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Total Joint Arthroplasty in Patients with Hepatitis C

Pour, Aidin Eslam MD; Matar, Wadih Y. MD, MSc, FRCSC; Jafari, S. Mehdi MD; Purtill, James J. MD; Austin, Matthew S. MD; Parvizi, Javad MD, FRCS

Journal of Bone & Joint Surgery - American Volume: 3 August 2011 - Volume 93 - Issue 15 - p 1448–1454
doi: 10.2106/JBJS.J.00219
Scientific Articles

Background: Hepatitis C is present worldwide. Little is known about the outcome of joint arthroplasty in asymptomatic patients with hepatitis C. We evaluated the surgical complications following hip and knee arthroplasty in patients who were seropositive for hepatitis C in a matched study.

Methods: Seventy-one patients with hepatitis C underwent forty total hip arthroplasties and thirty-two total knee arthroplasties from 1995 to 2006. The patients had normal preoperative liver function tests. Patients with human immunodeficiency virus infection, hepatitis B, and hemophilia were excluded. A control group was matched in a 2:1 ratio with the hepatitis-C group for age, body-mass index, sex, year of surgery, and medical comorbidities, including diabetes, rheumatoid arthritis, and immunosuppressive conditions.

Results: In the group of patients with hepatitis C who were managed with total hip arthroplasty, six patients (15%) had wound complications requiring oral antibiotics or wound irrigation and debridement and four hips (10%) had mechanical complications, including implant loosening or dislocation. In the control group, three patients (3.8%) had wound complications requiring oral antibiotics or irrigation and debridement and three patients (3.8%) had mechanical complications, including dislocation, periprosthetic femoral fracture, and implant failure. In the group of patients with hepatitis C who underwent total knee arthroplasty, three patients (9.4%) had mechanical complications, including loosening and periprosthetic fracture requiring revision. In the control group, three patients (4.7%) had wound complications, one (1.6%) had a deep infection requiring two-stage revision, and one (1.6%) underwent revision because of a mechanical problem. The combined hepatitis-C group had significantly longer hospital stays and higher rates of surgical and mechanical complications, reoperation, and revision.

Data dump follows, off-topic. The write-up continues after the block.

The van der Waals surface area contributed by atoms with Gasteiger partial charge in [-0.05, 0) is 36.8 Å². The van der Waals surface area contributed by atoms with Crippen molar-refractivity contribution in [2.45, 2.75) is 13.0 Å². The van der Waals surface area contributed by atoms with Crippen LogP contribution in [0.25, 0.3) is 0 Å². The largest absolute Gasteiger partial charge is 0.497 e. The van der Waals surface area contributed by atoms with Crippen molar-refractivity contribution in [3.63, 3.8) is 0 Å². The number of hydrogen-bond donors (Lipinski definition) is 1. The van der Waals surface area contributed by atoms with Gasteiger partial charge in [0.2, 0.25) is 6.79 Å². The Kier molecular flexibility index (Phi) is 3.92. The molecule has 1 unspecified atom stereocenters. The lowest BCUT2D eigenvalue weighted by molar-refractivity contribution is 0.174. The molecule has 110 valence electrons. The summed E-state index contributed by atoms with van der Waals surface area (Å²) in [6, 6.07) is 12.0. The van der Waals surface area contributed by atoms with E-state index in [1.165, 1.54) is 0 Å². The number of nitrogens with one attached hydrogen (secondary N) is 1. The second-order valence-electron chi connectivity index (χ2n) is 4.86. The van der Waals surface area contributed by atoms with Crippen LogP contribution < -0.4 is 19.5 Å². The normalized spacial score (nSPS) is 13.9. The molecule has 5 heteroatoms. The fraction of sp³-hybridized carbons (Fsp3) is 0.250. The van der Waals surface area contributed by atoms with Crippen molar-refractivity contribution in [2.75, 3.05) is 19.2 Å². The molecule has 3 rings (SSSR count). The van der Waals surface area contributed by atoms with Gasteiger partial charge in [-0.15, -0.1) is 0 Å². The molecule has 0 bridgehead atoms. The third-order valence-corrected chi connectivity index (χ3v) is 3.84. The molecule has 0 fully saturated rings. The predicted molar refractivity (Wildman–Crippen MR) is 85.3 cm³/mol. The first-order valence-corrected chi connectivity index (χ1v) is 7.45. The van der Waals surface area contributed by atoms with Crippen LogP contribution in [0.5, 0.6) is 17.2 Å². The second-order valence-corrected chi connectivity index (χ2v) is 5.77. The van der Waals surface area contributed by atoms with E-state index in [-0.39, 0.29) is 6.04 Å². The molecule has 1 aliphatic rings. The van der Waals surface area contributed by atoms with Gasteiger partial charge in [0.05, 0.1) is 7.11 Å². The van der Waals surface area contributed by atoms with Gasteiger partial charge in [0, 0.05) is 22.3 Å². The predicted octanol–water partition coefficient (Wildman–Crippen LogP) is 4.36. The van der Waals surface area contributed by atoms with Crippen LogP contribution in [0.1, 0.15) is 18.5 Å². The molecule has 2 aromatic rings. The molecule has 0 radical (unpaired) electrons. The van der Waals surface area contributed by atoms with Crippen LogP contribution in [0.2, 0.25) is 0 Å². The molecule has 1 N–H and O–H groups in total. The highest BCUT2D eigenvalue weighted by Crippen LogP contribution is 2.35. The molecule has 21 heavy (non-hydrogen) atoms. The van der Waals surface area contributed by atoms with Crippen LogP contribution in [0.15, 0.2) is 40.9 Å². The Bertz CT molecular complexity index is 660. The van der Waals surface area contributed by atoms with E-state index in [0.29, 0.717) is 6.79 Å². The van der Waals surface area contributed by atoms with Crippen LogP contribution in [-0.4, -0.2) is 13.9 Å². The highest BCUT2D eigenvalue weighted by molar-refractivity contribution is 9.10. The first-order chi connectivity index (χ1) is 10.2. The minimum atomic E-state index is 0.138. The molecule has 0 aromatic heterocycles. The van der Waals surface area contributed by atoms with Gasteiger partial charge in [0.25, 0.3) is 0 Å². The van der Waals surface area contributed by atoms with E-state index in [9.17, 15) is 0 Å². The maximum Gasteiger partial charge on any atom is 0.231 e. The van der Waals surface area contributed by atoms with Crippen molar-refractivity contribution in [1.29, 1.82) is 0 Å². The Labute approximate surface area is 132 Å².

Conclusions: Patients with hepatitis C undergoing joint arthroplasty had a higher rate of surgical complications and a longer hospital stay. The reason for the higher rate of complications in this group of patients is unknown, and further investigation is needed. Patients with hepatitis C should be counseled about the potential for a higher incidence of postoperative complications prior to undergoing joint arthroplasty.

Level of Evidence: Prognostic Level III. See Instructions to Authors for a complete description of levels of evidence.

1Department of Orthopaedic Surgery, Rothman Institute, Thomas Jefferson University Hospital, 925 Chestnut Street, 5th Floor, Philadelphia, PA 19107. E-mail address for J. Parvizi:

Copyright 2011 by The Journal of Bone and Joint Surgery, Incorporated
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